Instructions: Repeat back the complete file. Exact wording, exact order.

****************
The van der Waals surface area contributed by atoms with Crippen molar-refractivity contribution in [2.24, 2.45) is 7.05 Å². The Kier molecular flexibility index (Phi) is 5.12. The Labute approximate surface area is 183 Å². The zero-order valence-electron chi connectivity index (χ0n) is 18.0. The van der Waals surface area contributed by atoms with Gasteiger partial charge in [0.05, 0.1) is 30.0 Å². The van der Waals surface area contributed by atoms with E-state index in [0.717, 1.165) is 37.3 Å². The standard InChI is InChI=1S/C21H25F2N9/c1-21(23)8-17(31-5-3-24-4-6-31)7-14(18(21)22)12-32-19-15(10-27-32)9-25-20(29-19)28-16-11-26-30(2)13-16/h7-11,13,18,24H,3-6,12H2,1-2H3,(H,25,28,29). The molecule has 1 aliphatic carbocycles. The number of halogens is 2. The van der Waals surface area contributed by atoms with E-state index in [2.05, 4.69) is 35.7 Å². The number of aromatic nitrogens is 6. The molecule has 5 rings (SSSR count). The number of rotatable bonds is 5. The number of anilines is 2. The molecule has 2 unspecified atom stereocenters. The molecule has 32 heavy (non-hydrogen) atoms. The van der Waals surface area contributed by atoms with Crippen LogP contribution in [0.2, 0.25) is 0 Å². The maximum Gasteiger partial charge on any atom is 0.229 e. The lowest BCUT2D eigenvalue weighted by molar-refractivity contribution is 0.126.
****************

The van der Waals surface area contributed by atoms with Crippen molar-refractivity contribution in [2.24, 2.45) is 7.05 Å². The Kier molecular flexibility index (Phi) is 5.12. The Labute approximate surface area is 183 Å². The zero-order valence-electron chi connectivity index (χ0n) is 18.0. The van der Waals surface area contributed by atoms with Gasteiger partial charge in [0.05, 0.1) is 30.0 Å². The van der Waals surface area contributed by atoms with E-state index in [0.717, 1.165) is 37.3 Å². The standard InChI is InChI=1S/C21H25F2N9/c1-21(23)8-17(31-5-3-24-4-6-31)7-14(18(21)22)12-32-19-15(10-27-32)9-25-20(29-19)28-16-11-26-30(2)13-16/h7-11,13,18,24H,3-6,12H2,1-2H3,(H,25,28,29). The molecule has 1 aliphatic carbocycles. The number of halogens is 2. The van der Waals surface area contributed by atoms with E-state index in [2.05, 4.69) is 35.7 Å². The number of aromatic nitrogens is 6. The molecule has 5 rings (SSSR count). The number of rotatable bonds is 5. The number of anilines is 2. The molecule has 2 unspecified atom stereocenters. The molecule has 32 heavy (non-hydrogen) atoms. The van der Waals surface area contributed by atoms with Crippen LogP contribution in [0.2, 0.25) is 0 Å². The maximum Gasteiger partial charge on any atom is 0.229 e. The lowest BCUT2D eigenvalue weighted by molar-refractivity contribution is 0.126.